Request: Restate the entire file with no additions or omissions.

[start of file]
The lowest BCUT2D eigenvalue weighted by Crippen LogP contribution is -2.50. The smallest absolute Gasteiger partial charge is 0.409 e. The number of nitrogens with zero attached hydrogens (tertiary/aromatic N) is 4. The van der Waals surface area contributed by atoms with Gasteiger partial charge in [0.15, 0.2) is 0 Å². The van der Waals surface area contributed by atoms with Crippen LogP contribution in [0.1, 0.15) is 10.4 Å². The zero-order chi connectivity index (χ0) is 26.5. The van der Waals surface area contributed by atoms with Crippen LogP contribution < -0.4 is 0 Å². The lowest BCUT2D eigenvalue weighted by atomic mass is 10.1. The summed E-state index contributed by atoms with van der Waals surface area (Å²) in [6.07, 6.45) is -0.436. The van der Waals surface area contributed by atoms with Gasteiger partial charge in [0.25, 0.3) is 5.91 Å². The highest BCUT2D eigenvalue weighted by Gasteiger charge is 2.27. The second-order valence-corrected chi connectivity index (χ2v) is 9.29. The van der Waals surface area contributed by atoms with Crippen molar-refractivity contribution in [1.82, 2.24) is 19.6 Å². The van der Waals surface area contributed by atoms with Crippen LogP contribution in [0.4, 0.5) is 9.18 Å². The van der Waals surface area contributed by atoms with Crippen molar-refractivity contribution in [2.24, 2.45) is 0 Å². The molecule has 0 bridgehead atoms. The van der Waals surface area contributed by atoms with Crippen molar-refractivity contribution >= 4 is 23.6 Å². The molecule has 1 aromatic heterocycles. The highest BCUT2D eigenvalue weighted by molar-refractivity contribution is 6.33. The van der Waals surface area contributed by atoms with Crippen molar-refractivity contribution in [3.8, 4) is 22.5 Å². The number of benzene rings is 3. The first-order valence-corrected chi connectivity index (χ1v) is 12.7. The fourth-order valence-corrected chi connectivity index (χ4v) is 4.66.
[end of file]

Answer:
The lowest BCUT2D eigenvalue weighted by Crippen LogP contribution is -2.50. The smallest absolute Gasteiger partial charge is 0.409 e. The number of nitrogens with zero attached hydrogens (tertiary/aromatic N) is 4. The van der Waals surface area contributed by atoms with Gasteiger partial charge in [0.15, 0.2) is 0 Å². The van der Waals surface area contributed by atoms with Crippen LogP contribution in [0.1, 0.15) is 10.4 Å². The zero-order chi connectivity index (χ0) is 26.5. The van der Waals surface area contributed by atoms with Crippen LogP contribution < -0.4 is 0 Å². The lowest BCUT2D eigenvalue weighted by atomic mass is 10.1. The summed E-state index contributed by atoms with van der Waals surface area (Å²) in [6.07, 6.45) is -0.436. The van der Waals surface area contributed by atoms with Gasteiger partial charge in [0.25, 0.3) is 5.91 Å². The highest BCUT2D eigenvalue weighted by Gasteiger charge is 2.27. The second-order valence-corrected chi connectivity index (χ2v) is 9.29. The van der Waals surface area contributed by atoms with Crippen molar-refractivity contribution in [1.82, 2.24) is 19.6 Å². The van der Waals surface area contributed by atoms with Crippen LogP contribution in [0.4, 0.5) is 9.18 Å². The van der Waals surface area contributed by atoms with Crippen molar-refractivity contribution in [2.24, 2.45) is 0 Å². The molecule has 0 bridgehead atoms. The van der Waals surface area contributed by atoms with Crippen molar-refractivity contribution >= 4 is 23.6 Å². The molecule has 1 aromatic heterocycles. The highest BCUT2D eigenvalue weighted by molar-refractivity contribution is 6.33. The van der Waals surface area contributed by atoms with Crippen molar-refractivity contribution in [3.8, 4) is 22.5 Å². The number of benzene rings is 3. The first-order valence-corrected chi connectivity index (χ1v) is 12.7. The fourth-order valence-corrected chi connectivity index (χ4v) is 4.66.